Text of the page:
help - I need leaves!!!

Neil Jones neil at
Thu Apr 11 09:02:25 EDT 2002

On Tuesday 09 April 2002 07:49 pm, Sunsol wrote:
> This is a multi-part message in MIME format.
> ------=_NextPart_000_0087_01C1DFBC.90CD3DA0
> Content-Type: text/plain;
> 	charset="iso-8859-1"
> Content-Transfer-Encoding: quoted-printable
> What else do they eat? Persimmons? Birch? Walnut? Has anything else =
> leafed out? Sally
The book for silkmoths is "A Silkmoth Rearer's Handbook".
It has more than 250 pages of detailed species account ,genus by genus.
If someone has bred it you get the feeling it is in the book.
It is published by the Amateur Entomologists' Society in the UK. It is written from a British perspective of course and 
what we mean by Walnut is Juglans regia not nigra and our Birches are 
Betula pendula and B. pubescens.

It says for Actias l "Foodplants. In Canada Whiite birch (Betula payrifera) 
is prefered . In USA various Juglandaceae preferred especially pecan, also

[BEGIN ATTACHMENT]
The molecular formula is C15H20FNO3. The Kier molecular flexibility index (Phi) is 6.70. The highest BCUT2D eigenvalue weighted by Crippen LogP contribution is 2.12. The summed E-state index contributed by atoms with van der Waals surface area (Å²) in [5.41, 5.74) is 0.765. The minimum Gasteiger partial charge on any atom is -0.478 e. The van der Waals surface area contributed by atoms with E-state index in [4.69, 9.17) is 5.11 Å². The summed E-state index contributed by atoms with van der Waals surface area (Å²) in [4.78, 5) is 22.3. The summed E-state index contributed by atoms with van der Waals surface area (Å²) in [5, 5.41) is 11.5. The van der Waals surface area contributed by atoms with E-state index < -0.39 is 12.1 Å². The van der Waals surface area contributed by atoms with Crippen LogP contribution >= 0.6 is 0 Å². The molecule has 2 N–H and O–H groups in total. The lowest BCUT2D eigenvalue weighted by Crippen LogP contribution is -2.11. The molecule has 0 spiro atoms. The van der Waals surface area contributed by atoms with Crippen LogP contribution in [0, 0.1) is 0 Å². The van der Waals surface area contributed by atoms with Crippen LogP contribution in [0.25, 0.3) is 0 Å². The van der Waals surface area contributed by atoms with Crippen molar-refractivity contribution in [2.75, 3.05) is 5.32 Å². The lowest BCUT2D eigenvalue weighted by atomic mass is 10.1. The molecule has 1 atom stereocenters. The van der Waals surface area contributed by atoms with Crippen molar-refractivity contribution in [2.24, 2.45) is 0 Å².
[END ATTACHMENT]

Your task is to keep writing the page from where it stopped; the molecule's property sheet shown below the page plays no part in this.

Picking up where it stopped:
Sweet Gum and persiommon, also has been found on, and bred on ironwood, oaks, 
elms, willow, trembling aspen, maples, hickory, butternut, walnut, hazel 
,alder, basswood, cherry and beech. In capitivity appears to thrive best on 
walnut or birch."

I suspect that moving the larvae onto a different hostplant may not be a good 
idea. It depends on the species but some don''t cope with a change well.

Bombyx mori the "true" silkworm for example  is reputed to be able to survive 
on wilted lettuce but once put on Mulberry it won't go back on Lettuce.
Neil Jones- Neil at
"At some point I had to stand up and be counted. Who speaks for the
butterflies?" Andrew Lees - The quotation on his memorial at Crymlyn Bog
National Nature Reserve


   For subscription and related information about LEPS-L visit: 

More information about the Leps-l mailing list